After the Festival, Soviet colleges began to admit foreign students, and mixed-raced Russians continued being born. When I was a newborn, a woman in my mom’s recovery room was giving up her black baby — not to be adopted by a “nice middle class couple,” to be sure, but to a Soviet orphanage.

In a popular sense, Russian writing to Americans essentially means Tolstoy, Dostoyevsky, and Nabokov, with maybe a dash of Solzhenitsyn and Anna Akhmatova thrown in. But now… You were recently named by Ken Kalfus for the National Book Foundation as one of “5 under 35” writers whose work are “particularly promising and exciting.” Similarly, I just read that another Russian woman writing in English, Olga Grushin, was recently chosen by Granta as one of the “21 Best American Fiction Writers Under 35,” for her first novel, The Dream Life of Sukhanov. And still another Russian writing in English, Ellen Litman, just released a remarkable debut “novel in stories,” The Last Chicken in America. I could also mention Lara Vapynar and Gary Steyngart here. Why do you think, if at all, that Americans are attracted to this new generation of Russian-American writing? Do you feel part like part of a movement or trend? Or are Russians just the new black?

Gosh, I hope Americans are attracted to us as a group. It would be so nice to be a part of a trend. To have mad throngs storming bookstores, dying to get their hands on the latest Russian American novel! As I see it, this is a country of immigrants, and there is a multitude of books written by immigrants in America — so some of these immigrant writers happen to be Russian. The reason all of us Russians appeared at more or less the same time has more to do with Russian politics than with literary trends. During the Soviet times, before Gorbachev came to power in Russia in 1986, it was fairly difficult to emigrate, and fewer people came to the U.S. Starting in the late 1980s, it became easier to leave, and people began to arrive in droves. I suppose, statistically, more people mean more potential writers. All of the writers you mentioned above, with the exception of Gary, came to the U.S. in the early 1990s. It took us a while to grow up and learn English, and so here we are now.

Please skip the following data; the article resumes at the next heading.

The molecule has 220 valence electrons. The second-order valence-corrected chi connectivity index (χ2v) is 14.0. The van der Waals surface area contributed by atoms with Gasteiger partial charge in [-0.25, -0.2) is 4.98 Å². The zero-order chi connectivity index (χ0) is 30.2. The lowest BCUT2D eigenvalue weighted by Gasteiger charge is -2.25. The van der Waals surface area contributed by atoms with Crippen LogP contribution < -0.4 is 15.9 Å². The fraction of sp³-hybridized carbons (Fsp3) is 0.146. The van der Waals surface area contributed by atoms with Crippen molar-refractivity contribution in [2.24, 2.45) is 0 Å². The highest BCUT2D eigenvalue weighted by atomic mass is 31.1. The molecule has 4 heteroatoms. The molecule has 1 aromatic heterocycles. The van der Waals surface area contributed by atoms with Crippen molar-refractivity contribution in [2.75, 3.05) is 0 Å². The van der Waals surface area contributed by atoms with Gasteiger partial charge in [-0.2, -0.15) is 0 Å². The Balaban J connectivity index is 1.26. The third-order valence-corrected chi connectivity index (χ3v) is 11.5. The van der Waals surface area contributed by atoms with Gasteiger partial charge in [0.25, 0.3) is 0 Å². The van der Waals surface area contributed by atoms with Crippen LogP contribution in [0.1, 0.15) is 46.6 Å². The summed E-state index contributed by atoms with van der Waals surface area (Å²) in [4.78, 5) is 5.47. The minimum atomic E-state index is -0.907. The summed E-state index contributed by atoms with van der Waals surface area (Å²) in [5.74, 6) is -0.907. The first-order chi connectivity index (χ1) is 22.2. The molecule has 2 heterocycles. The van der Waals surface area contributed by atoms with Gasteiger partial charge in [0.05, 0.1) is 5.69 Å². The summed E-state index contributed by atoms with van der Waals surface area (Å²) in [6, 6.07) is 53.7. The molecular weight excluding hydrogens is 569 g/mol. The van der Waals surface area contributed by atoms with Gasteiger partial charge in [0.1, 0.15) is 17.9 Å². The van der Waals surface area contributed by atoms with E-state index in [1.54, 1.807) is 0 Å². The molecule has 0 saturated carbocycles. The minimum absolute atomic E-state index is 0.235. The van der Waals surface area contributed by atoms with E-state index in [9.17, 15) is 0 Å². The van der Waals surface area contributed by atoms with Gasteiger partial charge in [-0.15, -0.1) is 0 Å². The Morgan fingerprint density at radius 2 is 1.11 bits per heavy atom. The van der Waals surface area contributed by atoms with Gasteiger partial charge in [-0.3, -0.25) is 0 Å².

That said, as a Russian-American writing in English, which writers, Russian and/or American, most influence your work?

Thing is, I don’t just get influenced. Rather, I get run over and temporarily obliterated. I read something I like, and end up inadvertently and thoroughly aping it in my own writing. For example, when I was writing Petropolis, I reread Nabokov’s Speak, Memory. Then I had to go and get rid of all this boring faux-Nabokovian writing in my draft. I’m currently being run over by George Saunders.

I’m sure there are also subtle influences. So I’ll just talk about the writers I love to read, starting with the ones I read in Russian. I love Tolstoy. I can’t understand how War and Peace ever got its reputation as a difficult read. I love Chekhov’s short stories. Dostoyevsky and Bulgakov were my rock star heroes when I was growing up. Poets: Brodsky, Mandelstam and Tsvetaeva — these people I can’t even ape. Poetry I think has more in common with music than with novels, and I’m tone-deaf. Tolstoy is more my speed. I must also mention Tolstoy’s Soviet ghost, Vasiliy Grossman (Life and Fate), and Sergei Dovlatov.

Okay, now in English, in no particular order: Gary Shteyngart, George Saunders, Vladimir Nabokov, Alice Munro, Grace Paley, Henry Roth (Call It Sleep), Alison Bechdel (Fun Home), Jonathan Lethem.